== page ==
Encyclopedia Astronautica
Star-raker



zstarrak.jpg
Star raker
American winged orbital launch vehicle. Rockwell International's Star-raker was an enormous 1979 heavy-lift ramjet/rocket horizontal takeoff/horizontal landing single-stage-to-orbit concept capable of atmospheric cruise and powered landing for maximum operational flexibility.

Rockwell studies in the late 1960's indicated that Mach 6 turboramjets would provide significant advantages to horizontal takeoff/horizontal landing (HTHL) two-stage-to-orbit (TSTO) designs provided were only marginal benefits for single-stage-to-orbit (SSTO) vehicles. However by the late 1970's, Rockwell believed that new materials technologies, combined with a wet wing design, would make HTHL SSTO possible. The lower wing loading of the design would make surface temperatures during reentry several hundred degrees lower than the Space Shuttle. Rockwell asserted that the Star-raker, using advanced airbreathing engines, could carry double the payload for the same gross liftoff mass as Boeing's Reusable Aerodynamic Space Vehicle all-rocket HTHL SSTO concept. However Star-raker's dry mass would be 45% higher than the Boeing design and the vehicle would be exposed to a more severe aerodynamic heating environment.

Rockwell investigated the operational issues and requirements for launching 1600 tonnes of payload into low Earth orbit per day to support construction of solar power satellites. The baseline concepts were Boeing's rocket-powered VTVL TSTO (400t payload capability) and the Star-raker turbofan/air-turbo-exchanger/ramjet HTHL SSTO (100t payload). Although the airbreathing HTHL SSTO concept would require some advanced technologies, it appeared to be better suited for high flights rates (16/day) than the vertically-launched TSTO.

The VTVL vehicle would require ten launch pads requiring extensive refurbishment between missions, to meet the launch rate requirement of 4 flights per day from the Kennedy Space Center. Two high-bay Vertical Assembly Buildings would also be required as opposed to two aircraft maintenance type buildings for Starraker. The turnaround time for the HTHL SSTO (1.8 days) would be one-third that for the VTVL TSTO (5.5 days), primarily because the latter would land at sea and the requirement for mating and stacking two extremely heavy stages. On the other hand the risk of recovery damage was considerably higher than for aircraft landing.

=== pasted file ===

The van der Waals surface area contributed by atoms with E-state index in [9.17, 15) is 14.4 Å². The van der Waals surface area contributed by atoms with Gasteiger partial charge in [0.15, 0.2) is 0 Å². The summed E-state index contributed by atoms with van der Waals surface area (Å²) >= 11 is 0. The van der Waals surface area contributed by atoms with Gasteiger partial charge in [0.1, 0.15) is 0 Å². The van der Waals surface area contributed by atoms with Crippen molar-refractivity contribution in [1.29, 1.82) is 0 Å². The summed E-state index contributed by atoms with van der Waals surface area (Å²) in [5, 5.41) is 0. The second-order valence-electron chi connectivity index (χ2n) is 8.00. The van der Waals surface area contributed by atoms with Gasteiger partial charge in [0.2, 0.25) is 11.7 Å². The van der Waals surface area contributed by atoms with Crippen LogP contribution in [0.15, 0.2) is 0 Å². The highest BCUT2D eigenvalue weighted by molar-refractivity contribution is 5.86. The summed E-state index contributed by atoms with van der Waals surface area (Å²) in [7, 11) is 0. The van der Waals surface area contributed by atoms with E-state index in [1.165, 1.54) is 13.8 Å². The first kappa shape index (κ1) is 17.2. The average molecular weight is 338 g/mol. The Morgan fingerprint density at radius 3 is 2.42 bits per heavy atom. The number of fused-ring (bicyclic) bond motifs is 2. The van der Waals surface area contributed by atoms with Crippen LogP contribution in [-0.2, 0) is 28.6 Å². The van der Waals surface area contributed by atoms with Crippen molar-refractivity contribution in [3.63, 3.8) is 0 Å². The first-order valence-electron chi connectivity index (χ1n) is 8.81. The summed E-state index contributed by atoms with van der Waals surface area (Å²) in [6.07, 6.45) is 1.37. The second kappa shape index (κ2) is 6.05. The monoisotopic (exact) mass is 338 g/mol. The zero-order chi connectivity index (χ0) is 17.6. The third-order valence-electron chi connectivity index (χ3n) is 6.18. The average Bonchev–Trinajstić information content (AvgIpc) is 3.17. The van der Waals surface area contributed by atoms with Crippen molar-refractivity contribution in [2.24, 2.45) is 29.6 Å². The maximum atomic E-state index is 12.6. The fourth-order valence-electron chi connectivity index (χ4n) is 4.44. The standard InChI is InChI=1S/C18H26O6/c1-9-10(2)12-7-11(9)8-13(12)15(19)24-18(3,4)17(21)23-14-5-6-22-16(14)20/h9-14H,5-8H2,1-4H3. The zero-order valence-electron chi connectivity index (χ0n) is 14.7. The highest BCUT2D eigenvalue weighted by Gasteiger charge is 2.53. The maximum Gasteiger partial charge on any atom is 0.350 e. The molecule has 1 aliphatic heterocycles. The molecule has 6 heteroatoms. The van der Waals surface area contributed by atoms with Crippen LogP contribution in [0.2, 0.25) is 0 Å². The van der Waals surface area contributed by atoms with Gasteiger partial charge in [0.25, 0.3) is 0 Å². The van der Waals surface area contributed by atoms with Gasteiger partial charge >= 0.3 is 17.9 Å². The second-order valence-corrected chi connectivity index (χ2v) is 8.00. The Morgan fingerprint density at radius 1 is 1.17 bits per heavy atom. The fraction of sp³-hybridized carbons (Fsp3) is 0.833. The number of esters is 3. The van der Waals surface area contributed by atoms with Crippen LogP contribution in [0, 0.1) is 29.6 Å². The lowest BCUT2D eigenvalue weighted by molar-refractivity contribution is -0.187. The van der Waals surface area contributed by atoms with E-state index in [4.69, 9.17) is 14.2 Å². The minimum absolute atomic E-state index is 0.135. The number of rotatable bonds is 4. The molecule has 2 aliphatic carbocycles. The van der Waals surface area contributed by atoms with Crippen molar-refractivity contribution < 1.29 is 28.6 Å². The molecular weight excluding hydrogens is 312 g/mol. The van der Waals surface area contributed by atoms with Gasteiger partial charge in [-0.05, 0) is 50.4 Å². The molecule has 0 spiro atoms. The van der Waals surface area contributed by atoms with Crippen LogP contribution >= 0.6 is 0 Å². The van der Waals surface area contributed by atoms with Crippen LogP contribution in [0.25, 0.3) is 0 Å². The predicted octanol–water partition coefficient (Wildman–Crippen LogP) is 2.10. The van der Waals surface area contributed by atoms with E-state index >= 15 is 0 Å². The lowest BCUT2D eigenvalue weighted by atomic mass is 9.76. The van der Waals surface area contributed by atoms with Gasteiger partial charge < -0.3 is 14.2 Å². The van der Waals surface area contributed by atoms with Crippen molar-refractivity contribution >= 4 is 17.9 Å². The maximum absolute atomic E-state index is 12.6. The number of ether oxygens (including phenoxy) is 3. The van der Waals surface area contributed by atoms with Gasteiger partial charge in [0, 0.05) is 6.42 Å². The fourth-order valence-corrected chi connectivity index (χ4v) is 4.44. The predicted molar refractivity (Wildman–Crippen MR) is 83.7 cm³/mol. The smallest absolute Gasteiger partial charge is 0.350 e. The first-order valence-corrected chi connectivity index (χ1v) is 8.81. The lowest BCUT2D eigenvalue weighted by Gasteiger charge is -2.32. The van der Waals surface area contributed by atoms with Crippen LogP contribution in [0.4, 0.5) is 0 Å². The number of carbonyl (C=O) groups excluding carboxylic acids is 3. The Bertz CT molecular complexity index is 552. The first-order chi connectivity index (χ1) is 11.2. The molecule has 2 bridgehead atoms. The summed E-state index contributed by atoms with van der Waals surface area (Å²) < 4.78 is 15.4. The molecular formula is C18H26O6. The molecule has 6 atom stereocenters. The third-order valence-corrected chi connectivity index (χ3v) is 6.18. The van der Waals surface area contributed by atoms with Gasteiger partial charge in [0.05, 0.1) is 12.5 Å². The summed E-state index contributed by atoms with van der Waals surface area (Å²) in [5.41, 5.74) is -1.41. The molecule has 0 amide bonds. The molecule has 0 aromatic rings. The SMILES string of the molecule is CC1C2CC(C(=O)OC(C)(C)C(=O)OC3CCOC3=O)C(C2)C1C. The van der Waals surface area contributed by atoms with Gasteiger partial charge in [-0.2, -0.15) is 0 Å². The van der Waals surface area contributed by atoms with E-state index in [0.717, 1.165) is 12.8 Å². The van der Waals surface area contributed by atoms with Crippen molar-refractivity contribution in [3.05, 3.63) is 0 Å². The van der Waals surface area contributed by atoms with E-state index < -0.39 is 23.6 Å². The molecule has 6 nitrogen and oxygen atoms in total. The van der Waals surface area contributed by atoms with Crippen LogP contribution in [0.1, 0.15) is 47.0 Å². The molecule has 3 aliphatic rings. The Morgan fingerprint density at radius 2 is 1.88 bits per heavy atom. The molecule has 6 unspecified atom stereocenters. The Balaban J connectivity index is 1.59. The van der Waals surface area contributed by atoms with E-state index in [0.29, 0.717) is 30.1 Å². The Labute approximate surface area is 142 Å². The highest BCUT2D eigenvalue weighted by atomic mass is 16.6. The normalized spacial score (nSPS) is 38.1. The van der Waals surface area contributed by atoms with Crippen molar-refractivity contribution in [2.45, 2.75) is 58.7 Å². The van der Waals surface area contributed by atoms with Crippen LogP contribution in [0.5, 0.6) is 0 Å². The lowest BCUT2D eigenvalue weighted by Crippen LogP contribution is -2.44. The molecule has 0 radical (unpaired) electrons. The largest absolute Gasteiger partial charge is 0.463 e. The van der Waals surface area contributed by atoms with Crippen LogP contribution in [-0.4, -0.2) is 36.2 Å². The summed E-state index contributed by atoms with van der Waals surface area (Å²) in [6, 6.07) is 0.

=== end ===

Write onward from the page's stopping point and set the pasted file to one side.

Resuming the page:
For the HTHL, a single-runway air base would support an entire fleet of 30 Star-rakers. The VTVL TSTO launch range would have to be 850 square kilometers in area to accommodate a fleet of 22 vehicles and the launch noise they generated (120db at 13km, vs. <120db at 1km for the HTHL SSTO).

Rockwell estimated the cost per kilogram of payload to low earth orbit would be $22-$33 in 1978 dollars. The aircraft was to be compatible with C-5A Galaxy cargo handling facilities and airports (2440-4270m runways). Each of the ten turboramjets would have a thrust of 623 kN, and each of the three shuttle SSME-type engines, 4750 kN. The vehicle would have 1826 tonnes of liquid oxygen and hydrogen loaded at takeoff.

LEO Payload: 100,000 kg (220,000 lb) to a 556 km orbit at 28.00 degrees. Boost Propulsion: 3 x LOX/LH2 rocket engines + 10 x turboramjets.

Status: Study 1979.
Gross mass: 2,278,800 kg (5,023,800 lb).
Payload: 100,000 kg (220,000 lb).
Height: 94.50 m (310.00 ft).
Span: 110.00 m (360.00 ft).
Thrust: 20,480.00 kN (4,604,080 lbf).
Apogee: 556 km (345 mi).

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Associated Countries
See also
  • Winged In the beginning, nobody (except Jules Verne) thought anybody would be travelling to space and back in ballistic cannon balls. The only proper way for a space voyager to return to earth was at the controls of a real winged airplane. More...

Associated Manufacturers and Agencies
  • North American American manufacturer of rockets, spacecraft, and rocket engines. North American, Palmdale, El Segundo. Downey, CA, USA More...

Bibliography
  • Lindroos, Marc, Marc Lindroos' Space Pages, Web Address when accessed: here.

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